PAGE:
Amid the interruptions and relentless bickering during Tuesday night’s confrontation, Americans witnessed something they hadn’t seen in over a decade: a discussion of climate change in a presidential debate.
Centered on the devastating wildfires that have already burned millions of acres across the western United States, the approximately 10-minute dialogue was the longest debate on the topic in an election debate since 1988, according to the climatologist Eric Holthaus. It was also the first time in 12 years that a presidential debate host had asked a question about climate change, a shift that shows how important the issue of global warming is to American voters today.
“You guys, I’m so glad they talked about climate change for 10 minutes, and those were really good questions. We are in a climate emergency, and we have come a little closer to this response this evening ”, Holthaus tweeted on Tuesday following the debate.
He also recognized the importance of bringing global warming to the debate stage, especially after climate change was notoriously absent from the list of topics selected by moderator Chris Wallace and published by the Presidential Debates Commission September 22.
“This doubles the total time of the 2000 minutes of presidential debates since 1988”, Holthaus said.
This sentiment has been echoed by other climatologists who have long waited for meaningful political action at the federal level to combat climate change.
“I am really glad that climate change was brought up in the debate last night,” said Julie Caron, climatologist at the National Center for Atmospheric Research in Boulder, Colorado. “It is a significant issue that impacts a number of aspects of the lives of people here in the United States and around the world, including health, safety and national security.”
But when it comes to the position of President Donald Trump and former Vice President Joe Biden on the issue, they remain distant.
Trump has not explicitly acknowledged the role humans have played in climate change, even after Wallace urged him on the matter. Discussing wildfires in the West, the President blamed poor forest management for the fires, reverting to an idea he often cited about how wildfires could be avoided by raking the forest floor. .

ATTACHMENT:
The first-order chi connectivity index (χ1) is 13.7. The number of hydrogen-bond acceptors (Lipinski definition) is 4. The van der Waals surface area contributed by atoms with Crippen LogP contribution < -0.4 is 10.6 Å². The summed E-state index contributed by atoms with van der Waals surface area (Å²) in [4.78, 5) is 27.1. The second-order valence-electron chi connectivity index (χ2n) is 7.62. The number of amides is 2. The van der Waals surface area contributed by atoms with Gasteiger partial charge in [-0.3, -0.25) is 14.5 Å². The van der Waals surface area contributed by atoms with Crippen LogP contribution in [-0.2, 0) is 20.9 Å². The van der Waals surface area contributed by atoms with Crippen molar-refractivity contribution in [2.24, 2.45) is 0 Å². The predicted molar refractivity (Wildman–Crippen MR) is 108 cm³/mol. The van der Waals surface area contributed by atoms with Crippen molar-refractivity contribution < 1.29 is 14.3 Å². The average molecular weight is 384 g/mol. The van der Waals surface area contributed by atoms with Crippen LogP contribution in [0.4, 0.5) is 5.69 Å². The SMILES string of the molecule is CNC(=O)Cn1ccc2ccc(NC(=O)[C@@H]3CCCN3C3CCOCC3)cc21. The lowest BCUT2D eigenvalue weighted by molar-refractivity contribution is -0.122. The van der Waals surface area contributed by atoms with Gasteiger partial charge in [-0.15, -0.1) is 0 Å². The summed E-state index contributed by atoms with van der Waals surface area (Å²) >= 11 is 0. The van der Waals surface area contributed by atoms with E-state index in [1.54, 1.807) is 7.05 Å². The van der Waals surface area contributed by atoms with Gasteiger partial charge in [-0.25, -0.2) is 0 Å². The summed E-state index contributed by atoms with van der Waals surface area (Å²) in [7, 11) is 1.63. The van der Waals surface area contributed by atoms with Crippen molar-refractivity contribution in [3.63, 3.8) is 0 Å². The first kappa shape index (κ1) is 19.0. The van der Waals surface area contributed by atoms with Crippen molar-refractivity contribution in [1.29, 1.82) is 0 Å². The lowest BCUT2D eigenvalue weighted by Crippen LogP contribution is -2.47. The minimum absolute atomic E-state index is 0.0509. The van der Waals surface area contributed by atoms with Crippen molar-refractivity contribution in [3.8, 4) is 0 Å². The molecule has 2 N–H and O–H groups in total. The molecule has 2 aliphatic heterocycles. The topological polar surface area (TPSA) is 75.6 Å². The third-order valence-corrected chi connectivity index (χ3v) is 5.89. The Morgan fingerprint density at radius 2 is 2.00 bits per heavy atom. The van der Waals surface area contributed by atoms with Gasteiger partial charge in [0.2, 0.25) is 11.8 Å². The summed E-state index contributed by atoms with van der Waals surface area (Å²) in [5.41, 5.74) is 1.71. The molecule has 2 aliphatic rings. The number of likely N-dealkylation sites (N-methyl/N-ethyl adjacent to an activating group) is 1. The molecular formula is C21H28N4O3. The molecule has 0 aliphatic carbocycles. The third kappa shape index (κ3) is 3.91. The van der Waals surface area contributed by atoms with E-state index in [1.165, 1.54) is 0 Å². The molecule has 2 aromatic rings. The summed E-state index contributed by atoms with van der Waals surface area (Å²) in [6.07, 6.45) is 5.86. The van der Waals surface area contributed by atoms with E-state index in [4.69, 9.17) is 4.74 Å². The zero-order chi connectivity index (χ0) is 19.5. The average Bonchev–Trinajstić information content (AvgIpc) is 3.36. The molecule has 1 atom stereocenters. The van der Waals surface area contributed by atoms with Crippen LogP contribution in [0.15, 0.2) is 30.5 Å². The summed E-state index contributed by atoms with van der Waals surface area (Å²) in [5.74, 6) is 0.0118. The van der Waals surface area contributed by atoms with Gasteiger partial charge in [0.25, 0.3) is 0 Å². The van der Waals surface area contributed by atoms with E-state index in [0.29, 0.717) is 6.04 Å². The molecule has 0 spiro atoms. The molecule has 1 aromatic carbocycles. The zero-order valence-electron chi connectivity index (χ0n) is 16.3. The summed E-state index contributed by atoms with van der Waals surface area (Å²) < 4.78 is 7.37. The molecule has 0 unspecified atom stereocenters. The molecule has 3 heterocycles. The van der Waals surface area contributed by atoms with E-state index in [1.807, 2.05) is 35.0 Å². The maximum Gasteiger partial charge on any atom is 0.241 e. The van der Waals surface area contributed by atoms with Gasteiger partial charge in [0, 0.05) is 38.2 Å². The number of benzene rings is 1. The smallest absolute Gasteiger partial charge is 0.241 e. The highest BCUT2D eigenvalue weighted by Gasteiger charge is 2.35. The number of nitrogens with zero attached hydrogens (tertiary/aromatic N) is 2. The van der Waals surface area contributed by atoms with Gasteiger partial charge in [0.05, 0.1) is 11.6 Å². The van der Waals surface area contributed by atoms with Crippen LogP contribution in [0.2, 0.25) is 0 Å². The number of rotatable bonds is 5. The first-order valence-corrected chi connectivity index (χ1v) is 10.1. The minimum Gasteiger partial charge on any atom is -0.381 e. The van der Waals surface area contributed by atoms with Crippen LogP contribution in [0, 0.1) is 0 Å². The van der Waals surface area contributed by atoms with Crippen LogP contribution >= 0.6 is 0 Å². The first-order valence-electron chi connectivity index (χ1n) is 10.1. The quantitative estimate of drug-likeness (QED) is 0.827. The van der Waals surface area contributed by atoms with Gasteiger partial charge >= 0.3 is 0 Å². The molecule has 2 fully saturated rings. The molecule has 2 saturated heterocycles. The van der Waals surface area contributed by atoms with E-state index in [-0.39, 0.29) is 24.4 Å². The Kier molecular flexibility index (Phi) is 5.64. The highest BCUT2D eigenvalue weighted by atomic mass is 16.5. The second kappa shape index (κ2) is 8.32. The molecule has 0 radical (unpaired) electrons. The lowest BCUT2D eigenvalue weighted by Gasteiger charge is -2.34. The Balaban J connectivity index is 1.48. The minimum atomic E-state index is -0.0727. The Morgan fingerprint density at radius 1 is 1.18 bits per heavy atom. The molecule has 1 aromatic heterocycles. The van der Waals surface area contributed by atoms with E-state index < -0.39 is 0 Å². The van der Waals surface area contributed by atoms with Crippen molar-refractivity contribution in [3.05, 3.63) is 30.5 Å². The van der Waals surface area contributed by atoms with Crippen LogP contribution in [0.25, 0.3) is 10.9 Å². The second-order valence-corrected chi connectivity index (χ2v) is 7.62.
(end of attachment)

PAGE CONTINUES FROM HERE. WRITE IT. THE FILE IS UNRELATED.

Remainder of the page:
Scientists have said that forest management plays a role in forest fires – primarily because dead trees and dried leaves act as “fuel” for fires – but studies have shown that climate change makes forest fires more frequent and more intense.
Trump’s comments were largely in line with his previous statements, including his continued, mostly erroneous and too narrow focus on forest management practices as the cause of wildfires, which science tells us. they are being fueled by climate change, ”Nathan Hultman, said the director of the Center for Global Sustainability at the University of Maryland.
In his nearly four years in power, Trump dismantled many environmental policies and overturned more than 100 regulations designed to keep water and air clean and reduce greenhouse gas emissions.
“I want crystal clear water and air. I want clean air, ”Trump said during the debate. “We have the least carbon. Look at our numbers now. We are doing phenomenal things.
Although carbon dioxide emissions in the United States have declined in recent years, scientists have said the trend is likely to be reversed following the dismantling of environmental regulations by the Trump administration.
“That’s the biggest lie he’s told tonight, and there have been some big problems,” Michael Mann, climatologist at Pennsylvania State University, tweeted after Trump’s claim to have the “lowest” carbon emissions.
Biden, on the other hand, has made climate change a goal of his campaign. In July, he released a $ 2 trillion plan to build a clean energy economy that includes the ambitious goal of achieving a 100% clean electricity standard by 2035.
While Biden’s climate plan is not as ambitious as the proposed Green New Deal championed by Rep. Alexandria Ocasio-Cortez, DN.Y., and Sen. Edward J. Markey, D-Mass., It has been lauded by climatologists and environmental activists.
Trump tried to divide Biden’s camp and supporters of the Green New Deal, saying Biden’s failure to support the plan meant he “had just lost the radical left.”
Ocasio-Cortez rejected the notion, tweet in response: “Our differences are exactly why I joined Biden’s Climate Unit Working Group – so we can put our differences aside and develop an aggressive climate plan to deal with the planetary crisis in our country. feet. Trump doesn’t even believe climate change is real.
During the debate, Biden also reiterated his intention to join the Paris Agreement and work with global partners to reduce greenhouse gas emissions. Trump announced in 2017 his intention to back down from the landmark climate deal, a move that has been widely criticized by climate researchers.
Yet for all the vitriol of the debate, experts said, it is important that climate change is a featured topic. A Pew Research Center survey conducted in March found that 60% of Americans say climate change is a major threat to the United States, up from 44% in 2009. The inclusion of climate issues in the presidential debate “reflects increased political and popular interest in the subject Hultman said.
“Yesterday’s presidential debate, while controversial, appropriately focused attention for some time on the challenges of climate change and the opportunities for response through our US and international policies,” he said. he declares.